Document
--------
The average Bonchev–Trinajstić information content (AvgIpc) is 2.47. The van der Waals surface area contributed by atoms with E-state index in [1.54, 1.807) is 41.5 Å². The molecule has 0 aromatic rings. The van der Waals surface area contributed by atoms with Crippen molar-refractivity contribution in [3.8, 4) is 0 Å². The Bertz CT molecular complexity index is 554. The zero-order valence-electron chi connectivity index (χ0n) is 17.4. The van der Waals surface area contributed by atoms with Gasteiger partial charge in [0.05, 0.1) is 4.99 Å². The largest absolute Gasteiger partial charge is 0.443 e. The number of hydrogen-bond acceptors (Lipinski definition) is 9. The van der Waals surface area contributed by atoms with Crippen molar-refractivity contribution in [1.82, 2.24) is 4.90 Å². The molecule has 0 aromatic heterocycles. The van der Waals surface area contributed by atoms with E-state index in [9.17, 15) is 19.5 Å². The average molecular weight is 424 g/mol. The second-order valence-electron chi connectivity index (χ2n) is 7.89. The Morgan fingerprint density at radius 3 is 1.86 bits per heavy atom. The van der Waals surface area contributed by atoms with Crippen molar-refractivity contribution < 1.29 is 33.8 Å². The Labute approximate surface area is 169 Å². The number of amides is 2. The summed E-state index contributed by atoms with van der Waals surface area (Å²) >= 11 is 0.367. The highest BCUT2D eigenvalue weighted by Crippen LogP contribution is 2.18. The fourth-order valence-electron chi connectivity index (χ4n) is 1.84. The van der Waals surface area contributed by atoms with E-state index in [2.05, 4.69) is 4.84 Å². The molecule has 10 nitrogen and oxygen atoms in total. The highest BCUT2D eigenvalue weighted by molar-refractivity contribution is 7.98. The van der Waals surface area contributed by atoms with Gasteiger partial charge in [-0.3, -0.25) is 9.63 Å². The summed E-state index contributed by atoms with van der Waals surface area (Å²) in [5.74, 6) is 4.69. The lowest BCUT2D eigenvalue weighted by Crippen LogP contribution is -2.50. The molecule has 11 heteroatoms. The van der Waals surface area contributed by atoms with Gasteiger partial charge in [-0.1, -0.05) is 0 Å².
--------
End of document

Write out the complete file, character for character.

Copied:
The average Bonchev–Trinajstić information content (AvgIpc) is 2.47. The van der Waals surface area contributed by atoms with E-state index in [1.54, 1.807) is 41.5 Å². The molecule has 0 aromatic rings. The van der Waals surface area contributed by atoms with Crippen molar-refractivity contribution in [3.8, 4) is 0 Å². The Bertz CT molecular complexity index is 554. The zero-order valence-electron chi connectivity index (χ0n) is 17.4. The van der Waals surface area contributed by atoms with Gasteiger partial charge in [0.05, 0.1) is 4.99 Å². The largest absolute Gasteiger partial charge is 0.443 e. The number of hydrogen-bond acceptors (Lipinski definition) is 9. The van der Waals surface area contributed by atoms with Crippen molar-refractivity contribution in [1.82, 2.24) is 4.90 Å². The molecule has 0 aromatic heterocycles. The van der Waals surface area contributed by atoms with E-state index in [9.17, 15) is 19.5 Å². The average molecular weight is 424 g/mol. The second-order valence-electron chi connectivity index (χ2n) is 7.89. The Morgan fingerprint density at radius 3 is 1.86 bits per heavy atom. The van der Waals surface area contributed by atoms with Crippen molar-refractivity contribution < 1.29 is 33.8 Å². The Labute approximate surface area is 169 Å². The number of amides is 2. The summed E-state index contributed by atoms with van der Waals surface area (Å²) >= 11 is 0.367. The highest BCUT2D eigenvalue weighted by Crippen LogP contribution is 2.18. The fourth-order valence-electron chi connectivity index (χ4n) is 1.84. The van der Waals surface area contributed by atoms with E-state index in [2.05, 4.69) is 4.84 Å². The molecule has 10 nitrogen and oxygen atoms in total. The highest BCUT2D eigenvalue weighted by molar-refractivity contribution is 7.98. The van der Waals surface area contributed by atoms with Gasteiger partial charge in [-0.3, -0.25) is 9.63 Å². The summed E-state index contributed by atoms with van der Waals surface area (Å²) in [5.74, 6) is 4.69. The lowest BCUT2D eigenvalue weighted by Crippen LogP contribution is -2.50. The molecule has 11 heteroatoms. The van der Waals surface area contributed by atoms with Gasteiger partial charge in [-0.1, -0.05) is 0 Å².